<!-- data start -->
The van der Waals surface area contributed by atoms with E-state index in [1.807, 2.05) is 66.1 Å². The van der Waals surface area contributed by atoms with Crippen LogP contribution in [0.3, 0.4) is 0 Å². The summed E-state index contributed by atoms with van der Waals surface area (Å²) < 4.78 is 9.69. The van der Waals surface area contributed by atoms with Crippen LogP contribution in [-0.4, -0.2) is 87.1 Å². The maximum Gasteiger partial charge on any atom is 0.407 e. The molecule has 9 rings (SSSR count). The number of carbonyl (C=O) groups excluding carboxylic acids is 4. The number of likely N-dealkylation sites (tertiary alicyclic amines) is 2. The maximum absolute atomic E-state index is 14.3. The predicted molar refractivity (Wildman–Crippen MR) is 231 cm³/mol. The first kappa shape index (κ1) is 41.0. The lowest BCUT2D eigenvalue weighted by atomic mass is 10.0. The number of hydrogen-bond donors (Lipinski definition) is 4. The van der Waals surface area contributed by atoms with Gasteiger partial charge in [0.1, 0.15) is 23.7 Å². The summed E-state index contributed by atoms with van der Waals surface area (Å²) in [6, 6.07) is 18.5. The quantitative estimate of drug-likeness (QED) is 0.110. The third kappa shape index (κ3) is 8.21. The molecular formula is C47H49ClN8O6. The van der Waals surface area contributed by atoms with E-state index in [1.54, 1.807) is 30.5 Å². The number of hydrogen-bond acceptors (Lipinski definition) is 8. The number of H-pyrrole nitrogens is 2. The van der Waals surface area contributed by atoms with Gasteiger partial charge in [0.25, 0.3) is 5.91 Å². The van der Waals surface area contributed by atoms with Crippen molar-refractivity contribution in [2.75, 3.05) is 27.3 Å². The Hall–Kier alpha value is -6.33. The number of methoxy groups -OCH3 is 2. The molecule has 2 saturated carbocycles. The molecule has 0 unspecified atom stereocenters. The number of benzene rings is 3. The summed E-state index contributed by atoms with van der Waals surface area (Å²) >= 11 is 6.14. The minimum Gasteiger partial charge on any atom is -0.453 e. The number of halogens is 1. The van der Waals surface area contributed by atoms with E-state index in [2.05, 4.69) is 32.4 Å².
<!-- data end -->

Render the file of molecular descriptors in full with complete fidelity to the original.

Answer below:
The van der Waals surface area contributed by atoms with E-state index in [1.807, 2.05) is 66.1 Å². The van der Waals surface area contributed by atoms with Crippen LogP contribution in [0.3, 0.4) is 0 Å². The summed E-state index contributed by atoms with van der Waals surface area (Å²) < 4.78 is 9.69. The van der Waals surface area contributed by atoms with Crippen LogP contribution in [-0.4, -0.2) is 87.1 Å². The maximum Gasteiger partial charge on any atom is 0.407 e. The molecule has 9 rings (SSSR count). The number of carbonyl (C=O) groups excluding carboxylic acids is 4. The number of likely N-dealkylation sites (tertiary alicyclic amines) is 2. The maximum absolute atomic E-state index is 14.3. The predicted molar refractivity (Wildman–Crippen MR) is 231 cm³/mol. The first kappa shape index (κ1) is 41.0. The lowest BCUT2D eigenvalue weighted by atomic mass is 10.0. The number of hydrogen-bond donors (Lipinski definition) is 4. The van der Waals surface area contributed by atoms with Gasteiger partial charge in [0.1, 0.15) is 23.7 Å². The summed E-state index contributed by atoms with van der Waals surface area (Å²) in [6, 6.07) is 18.5. The quantitative estimate of drug-likeness (QED) is 0.110. The third kappa shape index (κ3) is 8.21. The molecular formula is C47H49ClN8O6. The van der Waals surface area contributed by atoms with E-state index in [1.54, 1.807) is 30.5 Å². The number of hydrogen-bond acceptors (Lipinski definition) is 8. The number of H-pyrrole nitrogens is 2. The van der Waals surface area contributed by atoms with Gasteiger partial charge in [0.25, 0.3) is 5.91 Å². The van der Waals surface area contributed by atoms with Crippen molar-refractivity contribution in [2.75, 3.05) is 27.3 Å². The Hall–Kier alpha value is -6.33. The number of methoxy groups -OCH3 is 2. The molecule has 2 saturated carbocycles. The molecule has 0 unspecified atom stereocenters. The number of benzene rings is 3. The summed E-state index contributed by atoms with van der Waals surface area (Å²) >= 11 is 6.14. The minimum Gasteiger partial charge on any atom is -0.453 e. The number of halogens is 1. The van der Waals surface area contributed by atoms with E-state index in [2.05, 4.69) is 32.4 Å².